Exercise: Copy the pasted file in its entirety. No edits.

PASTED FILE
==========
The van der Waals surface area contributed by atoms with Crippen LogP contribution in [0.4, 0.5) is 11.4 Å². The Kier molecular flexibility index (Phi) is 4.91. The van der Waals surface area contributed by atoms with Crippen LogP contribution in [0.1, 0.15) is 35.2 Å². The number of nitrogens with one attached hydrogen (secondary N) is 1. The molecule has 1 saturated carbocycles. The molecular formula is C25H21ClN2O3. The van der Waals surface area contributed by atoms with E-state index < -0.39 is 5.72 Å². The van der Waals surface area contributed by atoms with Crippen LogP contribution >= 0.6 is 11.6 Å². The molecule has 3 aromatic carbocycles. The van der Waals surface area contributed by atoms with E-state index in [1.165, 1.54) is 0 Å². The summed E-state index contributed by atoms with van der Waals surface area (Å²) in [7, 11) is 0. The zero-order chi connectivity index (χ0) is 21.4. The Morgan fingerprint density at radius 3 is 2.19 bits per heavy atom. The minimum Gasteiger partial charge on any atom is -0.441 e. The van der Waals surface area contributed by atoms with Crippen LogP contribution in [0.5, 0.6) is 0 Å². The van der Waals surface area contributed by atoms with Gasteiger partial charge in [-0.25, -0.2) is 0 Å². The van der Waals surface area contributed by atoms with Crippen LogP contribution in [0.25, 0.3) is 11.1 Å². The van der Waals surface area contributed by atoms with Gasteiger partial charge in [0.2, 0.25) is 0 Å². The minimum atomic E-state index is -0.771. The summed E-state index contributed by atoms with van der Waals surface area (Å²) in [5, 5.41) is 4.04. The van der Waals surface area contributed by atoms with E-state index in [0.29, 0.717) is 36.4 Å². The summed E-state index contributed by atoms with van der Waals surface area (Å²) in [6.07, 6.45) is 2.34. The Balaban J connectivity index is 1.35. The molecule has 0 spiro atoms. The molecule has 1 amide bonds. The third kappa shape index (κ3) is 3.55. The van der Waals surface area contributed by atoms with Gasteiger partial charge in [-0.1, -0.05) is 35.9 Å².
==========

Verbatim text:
The van der Waals surface area contributed by atoms with Crippen LogP contribution in [0.4, 0.5) is 11.4 Å². The Kier molecular flexibility index (Phi) is 4.91. The van der Waals surface area contributed by atoms with Crippen LogP contribution in [0.1, 0.15) is 35.2 Å². The number of nitrogens with one attached hydrogen (secondary N) is 1. The molecule has 1 saturated carbocycles. The molecular formula is C25H21ClN2O3. The van der Waals surface area contributed by atoms with E-state index < -0.39 is 5.72 Å². The van der Waals surface area contributed by atoms with Crippen LogP contribution >= 0.6 is 11.6 Å². The molecule has 3 aromatic carbocycles. The van der Waals surface area contributed by atoms with E-state index in [1.165, 1.54) is 0 Å². The summed E-state index contributed by atoms with van der Waals surface area (Å²) in [7, 11) is 0. The zero-order chi connectivity index (χ0) is 21.4. The Morgan fingerprint density at radius 3 is 2.19 bits per heavy atom. The minimum Gasteiger partial charge on any atom is -0.441 e. The van der Waals surface area contributed by atoms with Crippen LogP contribution in [0.5, 0.6) is 0 Å². The van der Waals surface area contributed by atoms with Gasteiger partial charge in [-0.25, -0.2) is 0 Å². The van der Waals surface area contributed by atoms with Crippen LogP contribution in [0.25, 0.3) is 11.1 Å². The van der Waals surface area contributed by atoms with Gasteiger partial charge in [0.2, 0.25) is 0 Å². The minimum atomic E-state index is -0.771. The summed E-state index contributed by atoms with van der Waals surface area (Å²) in [5, 5.41) is 4.04. The van der Waals surface area contributed by atoms with E-state index in [0.29, 0.717) is 36.4 Å². The summed E-state index contributed by atoms with van der Waals surface area (Å²) in [6.07, 6.45) is 2.34. The Balaban J connectivity index is 1.35. The molecule has 0 spiro atoms. The molecule has 1 amide bonds. The third kappa shape index (κ3) is 3.55. The van der Waals surface area contributed by atoms with Gasteiger partial charge in [-0.1, -0.05) is 35.9 Å².